I am disappointed, but not surprised, that you have chosen the easy way out with regard to increasing the water rate. It seems that in today’s government, anytime there is a shortfall in funding the immediate reaction is to raise taxes, or in this case, rates, rather than tackling the hard job of determining why the funding is not adequate and how the task can be accomplished using the existing funding. No, it is just too easy to raise more revenue by increasing taxes or rates.
There are several questions that have not been addressed, and I challenge you to publish the questions and answers in the Aiken Standard.
Why is the cost of producing water and treating sewage not decreasing since consumption has decreased? Has the lower consumption caused the cost per gallon to increase? If so, why?
What other items does the water fee fund? Why are those activities not being scaled back since revenue is not meeting expectations? Are projects started without full funding being in hand? If so, why?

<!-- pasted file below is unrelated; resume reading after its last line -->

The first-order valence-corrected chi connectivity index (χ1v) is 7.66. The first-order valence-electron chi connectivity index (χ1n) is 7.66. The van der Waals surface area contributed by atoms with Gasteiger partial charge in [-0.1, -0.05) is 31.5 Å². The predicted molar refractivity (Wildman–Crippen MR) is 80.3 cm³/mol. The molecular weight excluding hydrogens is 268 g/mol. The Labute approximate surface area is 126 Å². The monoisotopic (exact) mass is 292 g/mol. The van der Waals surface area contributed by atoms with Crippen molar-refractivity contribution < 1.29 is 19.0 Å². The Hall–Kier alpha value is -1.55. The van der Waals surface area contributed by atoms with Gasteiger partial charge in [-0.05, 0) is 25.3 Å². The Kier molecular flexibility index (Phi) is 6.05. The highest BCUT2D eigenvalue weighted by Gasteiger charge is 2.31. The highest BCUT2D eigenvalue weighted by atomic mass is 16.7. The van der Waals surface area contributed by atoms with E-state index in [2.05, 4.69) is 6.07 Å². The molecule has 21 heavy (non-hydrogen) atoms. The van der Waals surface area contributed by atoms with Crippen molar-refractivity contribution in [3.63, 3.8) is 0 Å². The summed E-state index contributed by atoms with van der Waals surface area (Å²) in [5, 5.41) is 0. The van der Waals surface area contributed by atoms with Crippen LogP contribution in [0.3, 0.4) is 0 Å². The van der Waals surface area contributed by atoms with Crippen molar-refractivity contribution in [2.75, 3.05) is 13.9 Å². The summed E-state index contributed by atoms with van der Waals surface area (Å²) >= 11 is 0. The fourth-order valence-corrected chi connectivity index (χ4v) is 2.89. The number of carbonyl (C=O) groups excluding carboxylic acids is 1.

Why is the shortfall in funding so large – about $700,000 per the Aiken Standard on March 11? Are the cost and funding not reviewed monthly – or more often – so that deficiencies can be identified early and action taken? If not, why?
Who is responsible for ensuring that water and sewage costs are within projections, identifying potential cost overruns and taking appropriate corrective action? Why did that person let the overrun continue to such a large amount?
How will the remaining $557,100 shortfall be made up? According to the Aiken Standard on March 11, even with a 10 percent increase, an estimated $300,000 in increased revenue, water revenue will still be short approximately $557,100. Does this mean that an additional increase in water rates will be required? If not, how will this shortfall be addressed?
What other actions were considered to eliminate the shortfall? Why were these not implemented?
I look forward to your answers to my questions.
Virgil W. Sauls
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